Two Biggest Issues Students Have: Under-confidence and Over-confidence
The Grinder is chaos - constant chaos. Not meeting the standard? Pay the price with extra exercises, wet, sandy, water hoses sprayed in the face. You get constant attention especially by the first phase staff of instructors. (pic from @mcteams3842 and www.dmcburnett.com/
The Grinder PT program places you at BUD/S - so to speak - with the added annoyances of 100-200 pushups or doing workouts soak and wet due to no real reason other than that is what you will do at BUD/S. Also, tips to running in sand, the Combat Swimmer Stroke, swimming underwater, preventing injuries, and maintaining the competitive edge will be addressed in this Stew Smith Phase 4 - The Grinder PT - The Key to Mental Toughness.
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Testimonial: I did Complete Guide to Navy SEAL Fitness and built a solid base - able to crush the PT test and more. Then did Phases 2/3 and built on that even more. After Phase 4, I thought I would get my butt kicked as it is a bit of a gut check but I actually came back stronger increasing in PT numbers, runs, and swims. I did eat and sleep well so I am sure that helped especially with the hellweek simulator...AWESOME workout! Jack
Stew: Phase 4 ot the Navy SEAL Key to Mental Toughness is by far my toughest workout ever created. It resembles a day of BUDS, complete with "wet and sandy", runs after eating, high rep punishment push-ups, 4 mile timed runs, 2 mile swims with fins, log PT simulation, and even a HellWeek Simulator with 3 workouts a day.
As with any of Stew Smith's products, access throughout your training is possible through email at firstname.lastname@example.org. He will answer all your questions.
BOOKS and/ EBOOKS
Navy SEAL Workout Phase 1 Beginner Weeks 1-9
Navy SEAL Workout Phase 2 - 3 - Intermediate Weeks 1-12
Navy SEAL Workout Phase 4 Grinder PT - Four weeks before Hell Week
Navy SEAL / SWCC, EOD, Diver Program Series - Phase 1 is what I call a beginner guide, but it is still challenging. It is geared toward those who are scoring minimally or failing their Navy PST test - 500yd swim, pushups, situps, pullups, 1.5 mile run. It is easier than The Complete Guide to Navy SEAL Fitness and a good prep course before attempting it.
Phase 2 and 3 of the Navy SEAL / SWCC, EOD, Diver program is about the same level of intensity as Navy SEAL Fitness and is also a good follow-up plan after Phase 1.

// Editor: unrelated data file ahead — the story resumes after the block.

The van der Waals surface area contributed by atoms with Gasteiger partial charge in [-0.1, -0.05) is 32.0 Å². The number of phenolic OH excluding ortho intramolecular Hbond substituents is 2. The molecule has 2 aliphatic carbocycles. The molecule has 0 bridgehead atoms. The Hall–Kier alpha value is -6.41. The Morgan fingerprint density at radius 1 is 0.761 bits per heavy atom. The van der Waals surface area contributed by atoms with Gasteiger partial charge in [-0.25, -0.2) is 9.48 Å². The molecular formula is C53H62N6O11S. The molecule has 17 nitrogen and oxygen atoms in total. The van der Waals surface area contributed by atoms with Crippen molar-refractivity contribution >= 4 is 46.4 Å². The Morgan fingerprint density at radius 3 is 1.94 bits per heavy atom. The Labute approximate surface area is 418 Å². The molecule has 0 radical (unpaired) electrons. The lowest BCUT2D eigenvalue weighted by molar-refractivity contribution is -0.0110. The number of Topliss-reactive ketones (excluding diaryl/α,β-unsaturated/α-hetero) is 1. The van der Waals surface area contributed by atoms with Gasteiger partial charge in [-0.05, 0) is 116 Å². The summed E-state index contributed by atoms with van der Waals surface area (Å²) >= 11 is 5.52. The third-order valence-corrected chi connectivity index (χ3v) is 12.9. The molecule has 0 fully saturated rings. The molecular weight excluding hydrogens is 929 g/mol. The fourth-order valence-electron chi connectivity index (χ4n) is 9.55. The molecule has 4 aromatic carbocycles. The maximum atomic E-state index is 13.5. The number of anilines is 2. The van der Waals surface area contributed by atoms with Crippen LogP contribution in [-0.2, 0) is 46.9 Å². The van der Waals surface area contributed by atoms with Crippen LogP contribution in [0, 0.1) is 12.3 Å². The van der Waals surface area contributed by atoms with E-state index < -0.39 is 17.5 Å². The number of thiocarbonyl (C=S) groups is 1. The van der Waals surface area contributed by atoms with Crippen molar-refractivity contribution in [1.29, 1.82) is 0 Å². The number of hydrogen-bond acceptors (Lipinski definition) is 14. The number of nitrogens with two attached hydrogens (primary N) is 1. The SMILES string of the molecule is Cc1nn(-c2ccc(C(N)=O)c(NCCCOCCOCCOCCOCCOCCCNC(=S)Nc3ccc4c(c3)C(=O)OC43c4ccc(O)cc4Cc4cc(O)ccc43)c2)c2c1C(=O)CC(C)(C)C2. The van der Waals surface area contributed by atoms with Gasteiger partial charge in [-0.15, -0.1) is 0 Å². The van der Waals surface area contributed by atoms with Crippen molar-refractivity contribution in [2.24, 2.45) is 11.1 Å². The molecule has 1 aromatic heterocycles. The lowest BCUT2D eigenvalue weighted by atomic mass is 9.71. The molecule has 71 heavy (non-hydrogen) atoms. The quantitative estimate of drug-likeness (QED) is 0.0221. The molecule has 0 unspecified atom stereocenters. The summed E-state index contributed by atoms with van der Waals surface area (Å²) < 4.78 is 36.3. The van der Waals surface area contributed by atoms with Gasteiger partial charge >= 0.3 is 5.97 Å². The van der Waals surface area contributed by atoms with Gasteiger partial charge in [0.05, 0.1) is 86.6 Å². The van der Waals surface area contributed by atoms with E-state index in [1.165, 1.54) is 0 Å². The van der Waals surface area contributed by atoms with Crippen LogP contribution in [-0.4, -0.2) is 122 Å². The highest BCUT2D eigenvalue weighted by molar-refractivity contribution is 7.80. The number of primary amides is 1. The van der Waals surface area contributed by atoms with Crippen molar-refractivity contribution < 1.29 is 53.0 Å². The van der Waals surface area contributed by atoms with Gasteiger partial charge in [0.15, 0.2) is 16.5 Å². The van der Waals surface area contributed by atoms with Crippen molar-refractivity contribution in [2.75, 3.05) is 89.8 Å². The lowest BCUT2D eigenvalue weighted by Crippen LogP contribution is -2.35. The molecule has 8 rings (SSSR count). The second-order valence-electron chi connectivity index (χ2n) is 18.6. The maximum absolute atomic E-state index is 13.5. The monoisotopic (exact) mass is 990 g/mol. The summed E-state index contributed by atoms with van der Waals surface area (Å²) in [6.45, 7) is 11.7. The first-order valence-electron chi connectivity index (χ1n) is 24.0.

Phase 4 ot the Navy SEAL Key to Mental Toughness is by far my toughest workout ever created. It resembles a day of BUDS, complete with "wet and sandy", runs after eating, high rep punishment push-ups, 4 mile timed runs, 2 mile swims with fins, log PT simulation, and even a HellWeek Simulator with 3 workouts a day.
Navy SEAL Weight Training Book
Complete Guide to Navy SEAL Fitness Book
It depends: The Complete Guide to Navy SEAL Fitness is a classic and focuses on high rep calisthenics and running and swimming base. You will build up your running over 12-18 weeks to 20 miles but very fast paced focus on both the 1.5 mile run for the PST and the 4 mile timed run for weekly run test at BUDS. If you are an athlete with a strong power / strength background in lifting and not running or swimming, Navy SEAL Fitness is ideal for you. IF you need some place to start Navy SEAL Fitness is ideal for you as well because a calisthenics base / running / swimming progression is a good place to build a foundation. Though you will likely need to spend some time in the Navy SEAL Weight Training Book OR if Navy SEAL FItness is too challenging, go with Navy SEAL SWCC, EOD, Diver, PST Phase 1 Workout. Phase 1 is a good starting point if Navy SEAL Fitness program is too tough.
Navy SEAL Weight Training - This is part two (winter lifting phase) of my SEAL Prep program. If you have done the Navy SEAL Fitness (12 weeks to BUDS) program a few times and need a break, this is the next program that integrates lifting with the Navy SEAL Prep training. This is ideal for people who have come from an endurance athlete background. Athletes like swimmers and runners will also require some strength training as you will be exposed to challenges under logs and boats during the first phase and many miles of rucking 50+ lbs of backpacks and gear in 2nd and 3rd phases of BUDS. Do not skip lifting in your year of training prep. However, if you are coming from a powerlifting / football background, supplementing a few lifts into your endurance / muscle stamina focus plan is something you may enjoy especially if training for a year or more during your prep phase.